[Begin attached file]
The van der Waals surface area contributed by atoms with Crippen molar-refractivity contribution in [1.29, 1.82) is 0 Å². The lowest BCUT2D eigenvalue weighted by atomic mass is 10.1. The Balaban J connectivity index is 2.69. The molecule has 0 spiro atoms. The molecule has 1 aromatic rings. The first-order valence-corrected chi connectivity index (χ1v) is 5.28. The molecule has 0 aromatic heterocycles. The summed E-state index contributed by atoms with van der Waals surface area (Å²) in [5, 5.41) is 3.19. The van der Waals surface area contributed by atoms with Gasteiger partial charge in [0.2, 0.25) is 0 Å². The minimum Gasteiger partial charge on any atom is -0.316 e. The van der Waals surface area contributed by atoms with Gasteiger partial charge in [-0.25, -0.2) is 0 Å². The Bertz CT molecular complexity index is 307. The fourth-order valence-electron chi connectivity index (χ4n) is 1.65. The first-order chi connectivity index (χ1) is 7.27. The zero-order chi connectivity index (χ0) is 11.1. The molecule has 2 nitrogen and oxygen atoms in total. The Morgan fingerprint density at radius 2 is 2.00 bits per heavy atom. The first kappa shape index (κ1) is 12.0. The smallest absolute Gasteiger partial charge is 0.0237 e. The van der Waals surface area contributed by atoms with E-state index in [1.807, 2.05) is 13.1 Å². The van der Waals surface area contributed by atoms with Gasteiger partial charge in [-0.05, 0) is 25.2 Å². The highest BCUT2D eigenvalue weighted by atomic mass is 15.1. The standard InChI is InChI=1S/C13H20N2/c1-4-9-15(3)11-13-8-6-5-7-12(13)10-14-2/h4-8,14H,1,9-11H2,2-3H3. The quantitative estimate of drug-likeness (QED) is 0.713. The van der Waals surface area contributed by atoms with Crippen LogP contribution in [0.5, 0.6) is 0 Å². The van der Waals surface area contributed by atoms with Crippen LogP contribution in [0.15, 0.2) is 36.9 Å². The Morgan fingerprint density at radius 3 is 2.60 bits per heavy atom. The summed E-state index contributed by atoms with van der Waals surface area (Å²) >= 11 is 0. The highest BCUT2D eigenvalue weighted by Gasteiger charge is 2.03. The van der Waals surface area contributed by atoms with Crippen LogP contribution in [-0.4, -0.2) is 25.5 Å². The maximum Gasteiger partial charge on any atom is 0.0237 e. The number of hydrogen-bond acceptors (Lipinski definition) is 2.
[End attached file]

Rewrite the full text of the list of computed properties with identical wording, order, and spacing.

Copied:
The van der Waals surface area contributed by atoms with Crippen molar-refractivity contribution in [1.29, 1.82) is 0 Å². The lowest BCUT2D eigenvalue weighted by atomic mass is 10.1. The Balaban J connectivity index is 2.69. The molecule has 0 spiro atoms. The molecule has 1 aromatic rings. The first-order valence-corrected chi connectivity index (χ1v) is 5.28. The molecule has 0 aromatic heterocycles. The summed E-state index contributed by atoms with van der Waals surface area (Å²) in [5, 5.41) is 3.19. The van der Waals surface area contributed by atoms with Gasteiger partial charge in [0.2, 0.25) is 0 Å². The minimum Gasteiger partial charge on any atom is -0.316 e. The van der Waals surface area contributed by atoms with Gasteiger partial charge in [-0.25, -0.2) is 0 Å². The Bertz CT molecular complexity index is 307. The fourth-order valence-electron chi connectivity index (χ4n) is 1.65. The first-order chi connectivity index (χ1) is 7.27. The zero-order chi connectivity index (χ0) is 11.1. The molecule has 2 nitrogen and oxygen atoms in total. The Morgan fingerprint density at radius 2 is 2.00 bits per heavy atom. The first kappa shape index (κ1) is 12.0. The smallest absolute Gasteiger partial charge is 0.0237 e. The van der Waals surface area contributed by atoms with E-state index in [1.807, 2.05) is 13.1 Å². The van der Waals surface area contributed by atoms with Gasteiger partial charge in [-0.05, 0) is 25.2 Å². The highest BCUT2D eigenvalue weighted by atomic mass is 15.1. The standard InChI is InChI=1S/C13H20N2/c1-4-9-15(3)11-13-8-6-5-7-12(13)10-14-2/h4-8,14H,1,9-11H2,2-3H3. The quantitative estimate of drug-likeness (QED) is 0.713. The van der Waals surface area contributed by atoms with Crippen LogP contribution in [0.5, 0.6) is 0 Å². The van der Waals surface area contributed by atoms with Crippen LogP contribution in [0.15, 0.2) is 36.9 Å². The Morgan fingerprint density at radius 3 is 2.60 bits per heavy atom. The summed E-state index contributed by atoms with van der Waals surface area (Å²) >= 11 is 0. The highest BCUT2D eigenvalue weighted by Gasteiger charge is 2.03. The van der Waals surface area contributed by atoms with Crippen LogP contribution in [-0.4, -0.2) is 25.5 Å². The maximum Gasteiger partial charge on any atom is 0.0237 e. The number of hydrogen-bond acceptors (Lipinski definition) is 2.